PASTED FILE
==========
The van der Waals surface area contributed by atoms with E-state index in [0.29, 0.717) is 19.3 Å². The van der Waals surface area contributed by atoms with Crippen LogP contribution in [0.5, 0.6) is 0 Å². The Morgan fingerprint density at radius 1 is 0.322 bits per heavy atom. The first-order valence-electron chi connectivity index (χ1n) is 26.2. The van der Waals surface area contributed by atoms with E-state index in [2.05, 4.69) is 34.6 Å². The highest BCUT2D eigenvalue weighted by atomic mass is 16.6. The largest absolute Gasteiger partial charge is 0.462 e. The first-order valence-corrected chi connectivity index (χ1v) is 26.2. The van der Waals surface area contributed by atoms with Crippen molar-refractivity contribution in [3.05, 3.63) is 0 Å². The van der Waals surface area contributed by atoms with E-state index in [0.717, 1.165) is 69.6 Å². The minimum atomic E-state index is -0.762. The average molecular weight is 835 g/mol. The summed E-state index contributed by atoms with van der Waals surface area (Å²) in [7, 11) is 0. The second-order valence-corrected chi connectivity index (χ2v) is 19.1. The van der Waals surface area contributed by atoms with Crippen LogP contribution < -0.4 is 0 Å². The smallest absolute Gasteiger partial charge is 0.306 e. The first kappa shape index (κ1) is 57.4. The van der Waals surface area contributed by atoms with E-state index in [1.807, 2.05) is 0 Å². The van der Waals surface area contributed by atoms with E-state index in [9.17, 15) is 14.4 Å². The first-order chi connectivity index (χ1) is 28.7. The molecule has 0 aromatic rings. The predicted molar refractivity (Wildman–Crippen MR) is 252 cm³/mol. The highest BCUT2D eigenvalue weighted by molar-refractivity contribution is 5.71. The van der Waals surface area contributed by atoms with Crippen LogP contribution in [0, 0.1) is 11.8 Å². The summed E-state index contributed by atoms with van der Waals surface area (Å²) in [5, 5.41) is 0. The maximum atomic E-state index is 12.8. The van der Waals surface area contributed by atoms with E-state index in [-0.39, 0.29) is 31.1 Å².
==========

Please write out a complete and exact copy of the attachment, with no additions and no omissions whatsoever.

The van der Waals surface area contributed by atoms with E-state index in [0.29, 0.717) is 19.3 Å². The van der Waals surface area contributed by atoms with Crippen LogP contribution in [0.5, 0.6) is 0 Å². The Morgan fingerprint density at radius 1 is 0.322 bits per heavy atom. The first-order valence-electron chi connectivity index (χ1n) is 26.2. The van der Waals surface area contributed by atoms with E-state index in [2.05, 4.69) is 34.6 Å². The highest BCUT2D eigenvalue weighted by atomic mass is 16.6. The largest absolute Gasteiger partial charge is 0.462 e. The first-order valence-corrected chi connectivity index (χ1v) is 26.2. The van der Waals surface area contributed by atoms with Crippen molar-refractivity contribution in [3.05, 3.63) is 0 Å². The van der Waals surface area contributed by atoms with E-state index in [0.717, 1.165) is 69.6 Å². The minimum atomic E-state index is -0.762. The average molecular weight is 835 g/mol. The summed E-state index contributed by atoms with van der Waals surface area (Å²) in [7, 11) is 0. The second-order valence-corrected chi connectivity index (χ2v) is 19.1. The van der Waals surface area contributed by atoms with Crippen LogP contribution < -0.4 is 0 Å². The smallest absolute Gasteiger partial charge is 0.306 e. The first kappa shape index (κ1) is 57.4. The van der Waals surface area contributed by atoms with E-state index in [1.807, 2.05) is 0 Å². The van der Waals surface area contributed by atoms with E-state index in [9.17, 15) is 14.4 Å². The first-order chi connectivity index (χ1) is 28.7. The molecule has 0 aromatic rings. The predicted molar refractivity (Wildman–Crippen MR) is 252 cm³/mol. The highest BCUT2D eigenvalue weighted by molar-refractivity contribution is 5.71. The van der Waals surface area contributed by atoms with Crippen LogP contribution in [0, 0.1) is 11.8 Å². The summed E-state index contributed by atoms with van der Waals surface area (Å²) in [5, 5.41) is 0. The maximum atomic E-state index is 12.8. The van der Waals surface area contributed by atoms with E-state index in [-0.39, 0.29) is 31.1 Å².